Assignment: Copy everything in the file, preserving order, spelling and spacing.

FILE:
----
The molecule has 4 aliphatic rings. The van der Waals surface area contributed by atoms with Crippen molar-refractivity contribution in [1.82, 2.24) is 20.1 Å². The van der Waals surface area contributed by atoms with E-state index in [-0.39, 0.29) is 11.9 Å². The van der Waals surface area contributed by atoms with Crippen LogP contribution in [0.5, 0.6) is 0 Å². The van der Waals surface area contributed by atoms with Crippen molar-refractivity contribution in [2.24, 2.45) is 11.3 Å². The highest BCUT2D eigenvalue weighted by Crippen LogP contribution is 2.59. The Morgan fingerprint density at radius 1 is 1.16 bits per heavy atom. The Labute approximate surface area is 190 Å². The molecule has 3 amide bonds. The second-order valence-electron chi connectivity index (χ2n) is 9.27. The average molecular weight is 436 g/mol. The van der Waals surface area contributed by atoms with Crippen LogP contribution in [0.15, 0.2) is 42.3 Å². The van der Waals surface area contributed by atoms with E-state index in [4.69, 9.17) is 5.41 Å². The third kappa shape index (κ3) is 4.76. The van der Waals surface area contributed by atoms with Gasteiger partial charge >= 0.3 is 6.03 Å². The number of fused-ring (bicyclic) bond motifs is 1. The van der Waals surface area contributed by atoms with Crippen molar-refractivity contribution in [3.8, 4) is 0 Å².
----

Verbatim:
The molecule has 4 aliphatic rings. The van der Waals surface area contributed by atoms with Crippen molar-refractivity contribution in [1.82, 2.24) is 20.1 Å². The van der Waals surface area contributed by atoms with E-state index in [-0.39, 0.29) is 11.9 Å². The van der Waals surface area contributed by atoms with Crippen LogP contribution in [0.5, 0.6) is 0 Å². The van der Waals surface area contributed by atoms with Crippen molar-refractivity contribution in [2.24, 2.45) is 11.3 Å². The highest BCUT2D eigenvalue weighted by Crippen LogP contribution is 2.59. The Morgan fingerprint density at radius 1 is 1.16 bits per heavy atom. The Labute approximate surface area is 190 Å². The molecule has 3 amide bonds. The second-order valence-electron chi connectivity index (χ2n) is 9.27. The average molecular weight is 436 g/mol. The van der Waals surface area contributed by atoms with Crippen LogP contribution in [0.15, 0.2) is 42.3 Å². The van der Waals surface area contributed by atoms with E-state index in [4.69, 9.17) is 5.41 Å². The third kappa shape index (κ3) is 4.76. The van der Waals surface area contributed by atoms with Gasteiger partial charge >= 0.3 is 6.03 Å². The number of fused-ring (bicyclic) bond motifs is 1. The van der Waals surface area contributed by atoms with Crippen molar-refractivity contribution in [3.8, 4) is 0 Å².